View up Grand Canyon from Tom Sloan/Brown Mountain ridge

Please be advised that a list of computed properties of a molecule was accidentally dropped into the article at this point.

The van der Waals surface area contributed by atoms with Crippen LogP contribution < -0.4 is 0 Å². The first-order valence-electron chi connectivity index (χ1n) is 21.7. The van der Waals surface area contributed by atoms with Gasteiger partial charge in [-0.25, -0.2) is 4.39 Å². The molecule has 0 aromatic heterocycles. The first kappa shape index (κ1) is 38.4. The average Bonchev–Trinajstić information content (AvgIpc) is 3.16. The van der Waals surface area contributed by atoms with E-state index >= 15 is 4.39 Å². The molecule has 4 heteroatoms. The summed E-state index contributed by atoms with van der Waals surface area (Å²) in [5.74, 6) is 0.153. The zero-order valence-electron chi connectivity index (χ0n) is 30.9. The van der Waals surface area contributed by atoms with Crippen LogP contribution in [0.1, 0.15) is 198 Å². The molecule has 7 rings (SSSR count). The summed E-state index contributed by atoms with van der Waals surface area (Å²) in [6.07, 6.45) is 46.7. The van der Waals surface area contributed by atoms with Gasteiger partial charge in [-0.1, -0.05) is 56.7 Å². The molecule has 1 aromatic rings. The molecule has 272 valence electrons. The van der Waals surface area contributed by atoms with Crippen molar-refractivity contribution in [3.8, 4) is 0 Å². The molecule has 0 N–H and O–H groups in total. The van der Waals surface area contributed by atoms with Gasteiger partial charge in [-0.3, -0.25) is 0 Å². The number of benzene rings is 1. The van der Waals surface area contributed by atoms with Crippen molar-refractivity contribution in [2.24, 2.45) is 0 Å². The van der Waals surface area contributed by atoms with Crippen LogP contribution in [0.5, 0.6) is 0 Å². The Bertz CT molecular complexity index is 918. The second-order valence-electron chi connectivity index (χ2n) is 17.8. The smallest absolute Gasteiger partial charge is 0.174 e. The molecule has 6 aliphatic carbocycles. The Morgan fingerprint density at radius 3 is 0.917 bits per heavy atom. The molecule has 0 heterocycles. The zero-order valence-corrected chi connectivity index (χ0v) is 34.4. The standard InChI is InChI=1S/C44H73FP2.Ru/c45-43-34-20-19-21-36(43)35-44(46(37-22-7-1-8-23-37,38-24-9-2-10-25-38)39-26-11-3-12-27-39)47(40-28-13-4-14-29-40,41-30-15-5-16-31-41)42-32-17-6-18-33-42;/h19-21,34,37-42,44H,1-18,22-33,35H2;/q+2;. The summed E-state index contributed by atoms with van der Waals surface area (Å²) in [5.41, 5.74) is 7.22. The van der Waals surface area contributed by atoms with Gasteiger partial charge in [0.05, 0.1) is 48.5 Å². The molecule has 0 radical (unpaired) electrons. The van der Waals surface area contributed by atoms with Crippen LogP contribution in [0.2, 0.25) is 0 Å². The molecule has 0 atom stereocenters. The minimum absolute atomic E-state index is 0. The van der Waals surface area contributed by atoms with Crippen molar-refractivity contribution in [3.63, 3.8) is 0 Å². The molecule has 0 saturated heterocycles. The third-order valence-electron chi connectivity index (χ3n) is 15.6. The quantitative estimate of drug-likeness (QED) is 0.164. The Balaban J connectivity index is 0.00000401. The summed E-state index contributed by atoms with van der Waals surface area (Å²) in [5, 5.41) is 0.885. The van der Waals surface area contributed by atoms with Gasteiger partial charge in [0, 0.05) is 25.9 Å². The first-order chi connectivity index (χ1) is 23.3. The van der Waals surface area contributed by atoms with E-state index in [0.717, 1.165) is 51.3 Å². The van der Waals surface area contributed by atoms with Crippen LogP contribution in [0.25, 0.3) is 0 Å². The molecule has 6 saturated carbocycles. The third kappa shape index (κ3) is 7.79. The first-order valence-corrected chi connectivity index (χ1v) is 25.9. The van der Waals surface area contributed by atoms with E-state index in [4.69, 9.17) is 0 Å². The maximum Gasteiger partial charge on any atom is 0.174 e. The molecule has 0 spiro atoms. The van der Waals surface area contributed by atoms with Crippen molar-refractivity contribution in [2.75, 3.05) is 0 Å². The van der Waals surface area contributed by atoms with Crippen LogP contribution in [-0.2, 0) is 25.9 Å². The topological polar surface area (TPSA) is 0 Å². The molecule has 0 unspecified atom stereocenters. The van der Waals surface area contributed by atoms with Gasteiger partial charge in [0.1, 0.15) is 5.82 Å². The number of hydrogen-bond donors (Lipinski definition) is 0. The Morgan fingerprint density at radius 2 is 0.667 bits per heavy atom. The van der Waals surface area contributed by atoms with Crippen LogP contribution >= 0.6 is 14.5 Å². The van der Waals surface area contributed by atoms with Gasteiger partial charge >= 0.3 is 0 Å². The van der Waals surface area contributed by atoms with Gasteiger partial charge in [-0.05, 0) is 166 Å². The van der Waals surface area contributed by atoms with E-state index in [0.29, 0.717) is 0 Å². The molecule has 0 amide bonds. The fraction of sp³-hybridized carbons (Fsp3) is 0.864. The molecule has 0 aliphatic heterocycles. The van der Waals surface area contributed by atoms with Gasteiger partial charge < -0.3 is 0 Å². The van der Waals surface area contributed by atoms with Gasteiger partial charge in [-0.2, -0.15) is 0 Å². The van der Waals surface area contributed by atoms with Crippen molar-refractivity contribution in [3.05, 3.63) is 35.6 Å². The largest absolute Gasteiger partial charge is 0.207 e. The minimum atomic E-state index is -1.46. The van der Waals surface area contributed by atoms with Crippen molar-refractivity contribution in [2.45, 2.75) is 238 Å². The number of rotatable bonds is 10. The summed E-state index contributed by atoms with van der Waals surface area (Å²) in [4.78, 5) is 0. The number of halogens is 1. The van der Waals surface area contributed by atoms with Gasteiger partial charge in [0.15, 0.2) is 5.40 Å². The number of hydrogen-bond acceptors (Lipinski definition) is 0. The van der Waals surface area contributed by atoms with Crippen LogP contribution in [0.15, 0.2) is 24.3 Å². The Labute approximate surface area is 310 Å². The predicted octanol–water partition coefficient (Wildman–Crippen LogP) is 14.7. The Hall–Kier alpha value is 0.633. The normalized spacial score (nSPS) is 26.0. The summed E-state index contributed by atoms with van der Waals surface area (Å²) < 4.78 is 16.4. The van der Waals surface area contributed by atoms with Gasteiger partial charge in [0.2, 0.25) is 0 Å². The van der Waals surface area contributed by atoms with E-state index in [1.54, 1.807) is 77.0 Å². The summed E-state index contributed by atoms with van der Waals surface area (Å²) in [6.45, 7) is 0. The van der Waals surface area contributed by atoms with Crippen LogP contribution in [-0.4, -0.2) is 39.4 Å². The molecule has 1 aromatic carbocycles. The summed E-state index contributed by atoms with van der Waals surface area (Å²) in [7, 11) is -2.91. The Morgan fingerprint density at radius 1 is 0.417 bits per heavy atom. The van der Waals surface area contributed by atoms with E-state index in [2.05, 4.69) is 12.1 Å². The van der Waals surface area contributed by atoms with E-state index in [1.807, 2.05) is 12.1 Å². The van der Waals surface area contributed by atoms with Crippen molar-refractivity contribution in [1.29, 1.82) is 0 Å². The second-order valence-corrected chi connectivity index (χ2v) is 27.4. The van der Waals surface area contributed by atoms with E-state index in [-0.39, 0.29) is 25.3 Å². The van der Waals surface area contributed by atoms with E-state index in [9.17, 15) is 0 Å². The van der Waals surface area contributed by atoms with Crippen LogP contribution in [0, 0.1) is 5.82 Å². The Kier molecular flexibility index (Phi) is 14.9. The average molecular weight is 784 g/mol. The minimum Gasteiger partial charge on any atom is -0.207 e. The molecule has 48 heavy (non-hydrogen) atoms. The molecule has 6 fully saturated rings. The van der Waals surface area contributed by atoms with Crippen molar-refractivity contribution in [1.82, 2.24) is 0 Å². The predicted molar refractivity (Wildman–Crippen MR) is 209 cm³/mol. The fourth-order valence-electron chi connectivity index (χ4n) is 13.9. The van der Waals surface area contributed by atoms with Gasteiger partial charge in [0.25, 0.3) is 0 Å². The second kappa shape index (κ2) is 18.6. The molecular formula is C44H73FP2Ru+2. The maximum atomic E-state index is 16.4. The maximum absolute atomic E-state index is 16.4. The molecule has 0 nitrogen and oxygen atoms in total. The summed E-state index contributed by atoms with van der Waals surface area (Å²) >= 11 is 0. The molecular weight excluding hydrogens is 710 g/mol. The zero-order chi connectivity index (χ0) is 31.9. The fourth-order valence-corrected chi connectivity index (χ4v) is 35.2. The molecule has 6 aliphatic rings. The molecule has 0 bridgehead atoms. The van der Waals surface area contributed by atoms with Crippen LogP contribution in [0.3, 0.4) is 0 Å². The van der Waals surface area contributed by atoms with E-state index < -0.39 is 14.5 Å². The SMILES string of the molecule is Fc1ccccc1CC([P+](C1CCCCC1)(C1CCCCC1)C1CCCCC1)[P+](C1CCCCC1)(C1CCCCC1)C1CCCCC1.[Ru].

To begin the off-trail part of the hike, climb down into the gully to the south of the ruins, between the campground and the road. This is the start of Grand Canyon and you willl travel down it (with one detour) all the way to Millard Canyon. Very shortly after the start you will encounter the only obstacles on this hike where some scrambling is required, specifically several places where it is necessary to descend quite steep earthen slopes. In all cases there are convenient roots to provide holds though you should be careful not to rely on these too much. I recommend sliding down slowly on your rear while utilizing the hand and footholds provided by the roots. However none of these slopes are more than about 20ft high. About 20min below the campground, a much more dramatic obstacle bars your way. From above all you can see is a narrow, vertical slot that the stream has cut through solid rock. Almost perfectly sliced, this slot is only about 3ft wide and, in entering it, the stream makes an intial vertical drop of about 15ft. However, it is clearly fruitless to attempt to climb down into the slot for about 20yds further on the slot suddenly opens up into a very large bowl whose dimensions and depth one cannot discern from upstream. Fortunately, there is a fairly simple way to negotiate this dramatic obstacle. From a point in the streambed just upstream of the slot, you should be able to detect a use-trail that climbs up to the left (south). Follow this. Above the gully the terrain is much flatter though, on your right, is the edge of the cliff forming the large bowl. The faint trail contours around this abyss for about 100yds until it reaches a sidewash where it is fairly obvious that you can now climb down again into the the bottom of the canyon. After the descent, you may choose to hike upstream to examine the bowl. Unfortunately it is filled with an accumulation of tree trunks and branches, debris that is not easy to penetrate.